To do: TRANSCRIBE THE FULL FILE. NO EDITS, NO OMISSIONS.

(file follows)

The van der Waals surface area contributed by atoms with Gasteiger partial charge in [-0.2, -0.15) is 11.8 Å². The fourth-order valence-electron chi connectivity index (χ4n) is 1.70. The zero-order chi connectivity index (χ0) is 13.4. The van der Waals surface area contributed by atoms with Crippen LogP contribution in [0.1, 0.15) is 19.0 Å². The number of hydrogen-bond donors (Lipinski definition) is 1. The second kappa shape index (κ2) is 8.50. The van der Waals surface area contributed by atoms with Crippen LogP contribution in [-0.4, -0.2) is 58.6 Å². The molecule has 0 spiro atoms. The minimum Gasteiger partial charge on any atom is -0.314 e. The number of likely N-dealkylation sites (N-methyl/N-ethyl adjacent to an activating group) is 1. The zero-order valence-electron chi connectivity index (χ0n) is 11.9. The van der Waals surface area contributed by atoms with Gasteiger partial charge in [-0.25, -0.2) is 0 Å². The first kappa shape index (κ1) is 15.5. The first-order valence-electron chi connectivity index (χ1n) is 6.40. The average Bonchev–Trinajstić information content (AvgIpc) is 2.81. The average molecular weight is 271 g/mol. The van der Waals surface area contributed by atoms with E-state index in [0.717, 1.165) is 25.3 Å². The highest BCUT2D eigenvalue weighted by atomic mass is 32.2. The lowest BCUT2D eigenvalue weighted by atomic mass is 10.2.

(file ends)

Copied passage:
The van der Waals surface area contributed by atoms with Gasteiger partial charge in [-0.2, -0.15) is 11.8 Å². The fourth-order valence-electron chi connectivity index (χ4n) is 1.70. The zero-order chi connectivity index (χ0) is 13.4. The van der Waals surface area contributed by atoms with Crippen LogP contribution in [0.1, 0.15) is 19.0 Å². The number of hydrogen-bond donors (Lipinski definition) is 1. The second kappa shape index (κ2) is 8.50. The van der Waals surface area contributed by atoms with Crippen LogP contribution in [-0.4, -0.2) is 58.6 Å². The molecule has 0 spiro atoms. The minimum Gasteiger partial charge on any atom is -0.314 e. The number of likely N-dealkylation sites (N-methyl/N-ethyl adjacent to an activating group) is 1. The zero-order valence-electron chi connectivity index (χ0n) is 11.9. The van der Waals surface area contributed by atoms with Gasteiger partial charge in [-0.25, -0.2) is 0 Å². The first kappa shape index (κ1) is 15.5. The first-order valence-electron chi connectivity index (χ1n) is 6.40. The average Bonchev–Trinajstić information content (AvgIpc) is 2.81. The average molecular weight is 271 g/mol. The van der Waals surface area contributed by atoms with E-state index in [0.717, 1.165) is 25.3 Å². The highest BCUT2D eigenvalue weighted by atomic mass is 32.2. The lowest BCUT2D eigenvalue weighted by atomic mass is 10.2.